How do you show up for your best self?
Let’s face it: living through a pandemic has been hard on the best of us. Constantly being forced to adapt and re-evaluate how we live and work is understandably exhausting. And what’s worse, in our efforts to take care of others, we so often completely forget to take care of ourselves. But how can we fully show up for others when we’re not showing up for our best selves? How can we possibly live our best lives without including ourselves in our efforts to care, protect, and love?
Demonstrating care and affection for ourselves begins with self-compassion for our suffering no matter the degree or severity because denying our suffering makes us more prone to self-sabotage.
Practicing self-compassion means acknowledging that we may be engaging in self-sabotage: we anticipate a real or imagined obstacle to living our best life and use it as an excuse for inaction. We practice true self-compassion when we recognize this as an ineffective mechanism against suffering and notice this behavior.
As a clinical psychologist and author Alice Boyes, Ph.D., writes for Harvard Business Review, practicing self-compassion has four components:
- Practicing a kind tone (and language) that appeals to you.
- Accepting pain and suffering is part of being human.
- Allowing and recognizing all feelings (without attachment).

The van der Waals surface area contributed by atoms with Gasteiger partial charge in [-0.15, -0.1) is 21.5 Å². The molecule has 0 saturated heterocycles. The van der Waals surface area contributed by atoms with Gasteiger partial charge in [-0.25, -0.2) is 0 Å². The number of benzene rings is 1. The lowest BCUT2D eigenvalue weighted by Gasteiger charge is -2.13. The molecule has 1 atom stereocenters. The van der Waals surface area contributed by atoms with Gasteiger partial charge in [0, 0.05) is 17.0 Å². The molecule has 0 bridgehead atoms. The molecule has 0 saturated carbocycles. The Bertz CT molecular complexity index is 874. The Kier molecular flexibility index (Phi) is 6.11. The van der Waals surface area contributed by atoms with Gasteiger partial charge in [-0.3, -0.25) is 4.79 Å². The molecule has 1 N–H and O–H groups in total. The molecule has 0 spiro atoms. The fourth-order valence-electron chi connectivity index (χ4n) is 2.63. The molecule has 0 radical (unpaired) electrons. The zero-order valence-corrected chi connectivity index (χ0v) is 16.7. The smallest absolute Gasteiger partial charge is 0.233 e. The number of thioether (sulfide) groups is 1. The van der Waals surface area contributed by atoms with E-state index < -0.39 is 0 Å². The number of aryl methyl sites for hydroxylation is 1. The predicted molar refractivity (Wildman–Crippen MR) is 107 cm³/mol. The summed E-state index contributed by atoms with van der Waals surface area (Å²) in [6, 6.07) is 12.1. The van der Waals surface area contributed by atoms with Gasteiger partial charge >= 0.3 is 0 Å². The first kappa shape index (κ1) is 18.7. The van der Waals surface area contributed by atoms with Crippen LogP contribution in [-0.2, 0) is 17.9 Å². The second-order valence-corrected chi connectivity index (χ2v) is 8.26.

- Anticipating that you can and will do the best you can at any point in time.
Self-sabotage can be insidiously subtle, and we must stay mindful of our bad habits if we are to teach ourselves to shift our awareness toward self-compassion.
When the topic of self-sabotage comes up with my coaching clients [link to your services or testimonials], we talk about how cunning self-sabotage can be, especially for highly intelligent and successful people. For example, resting on past accomplishments (too much positive thinking) can sabotage future success.
Here are eight other ways we self-sabotage:
- Negative thinking (“I’m not good enough.”)
- Withholding/silence (Not contributing/responding/offering ideas.)
- Delaying action (Failing to act.)
- Excuse making (“I don’t have the time/resources.”)
- Failure to accept responsibility (Similar to excuse-making, we may point to others or circumstances outside our control.)
- Adopting a “good-enough” attitude to avoid failure/rejection. (Becoming too risk-averse.)
- Focusing more on feelings rather than facts. (Creating stories to justify avoiding responsibilities)
- Allowing (or encouraging) distractions to derail us. (Procrastination and focusing on low-priority tasks)
I’ll admit it…#1 and #8 get in my way of showing up as my best self. What about you? How frequently do you recognize your self-sabotaging thoughts and feelings and what are your techniques for shifting your self-sabotage into self-compassion? I’d love to hear from you. You can reach me here and on LinkedIn.